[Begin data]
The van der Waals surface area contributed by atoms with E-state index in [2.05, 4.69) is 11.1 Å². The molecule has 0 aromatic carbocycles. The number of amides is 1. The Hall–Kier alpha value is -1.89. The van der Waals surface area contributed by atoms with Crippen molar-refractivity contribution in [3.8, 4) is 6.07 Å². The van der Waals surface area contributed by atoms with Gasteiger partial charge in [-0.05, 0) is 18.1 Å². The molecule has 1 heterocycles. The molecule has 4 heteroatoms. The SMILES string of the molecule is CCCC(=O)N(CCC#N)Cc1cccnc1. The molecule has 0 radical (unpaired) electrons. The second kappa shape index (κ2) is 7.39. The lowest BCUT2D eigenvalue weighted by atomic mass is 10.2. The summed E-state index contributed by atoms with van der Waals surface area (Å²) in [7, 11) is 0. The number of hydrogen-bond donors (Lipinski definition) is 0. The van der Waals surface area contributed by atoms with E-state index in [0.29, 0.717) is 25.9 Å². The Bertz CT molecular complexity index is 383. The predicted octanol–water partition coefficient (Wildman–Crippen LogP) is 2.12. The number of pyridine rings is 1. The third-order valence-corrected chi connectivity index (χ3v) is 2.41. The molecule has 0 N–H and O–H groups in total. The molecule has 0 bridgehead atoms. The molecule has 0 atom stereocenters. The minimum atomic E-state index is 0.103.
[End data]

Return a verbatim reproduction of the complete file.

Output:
The van der Waals surface area contributed by atoms with E-state index in [2.05, 4.69) is 11.1 Å². The molecule has 0 aromatic carbocycles. The number of amides is 1. The Hall–Kier alpha value is -1.89. The van der Waals surface area contributed by atoms with Crippen molar-refractivity contribution in [3.8, 4) is 6.07 Å². The van der Waals surface area contributed by atoms with Gasteiger partial charge in [-0.05, 0) is 18.1 Å². The molecule has 1 heterocycles. The molecule has 4 heteroatoms. The SMILES string of the molecule is CCCC(=O)N(CCC#N)Cc1cccnc1. The molecule has 0 radical (unpaired) electrons. The second kappa shape index (κ2) is 7.39. The lowest BCUT2D eigenvalue weighted by atomic mass is 10.2. The summed E-state index contributed by atoms with van der Waals surface area (Å²) in [7, 11) is 0. The number of hydrogen-bond donors (Lipinski definition) is 0. The van der Waals surface area contributed by atoms with E-state index in [0.29, 0.717) is 25.9 Å². The Bertz CT molecular complexity index is 383. The predicted octanol–water partition coefficient (Wildman–Crippen LogP) is 2.12. The number of pyridine rings is 1. The third-order valence-corrected chi connectivity index (χ3v) is 2.41. The molecule has 0 N–H and O–H groups in total. The molecule has 0 bridgehead atoms. The molecule has 0 atom stereocenters. The minimum atomic E-state index is 0.103.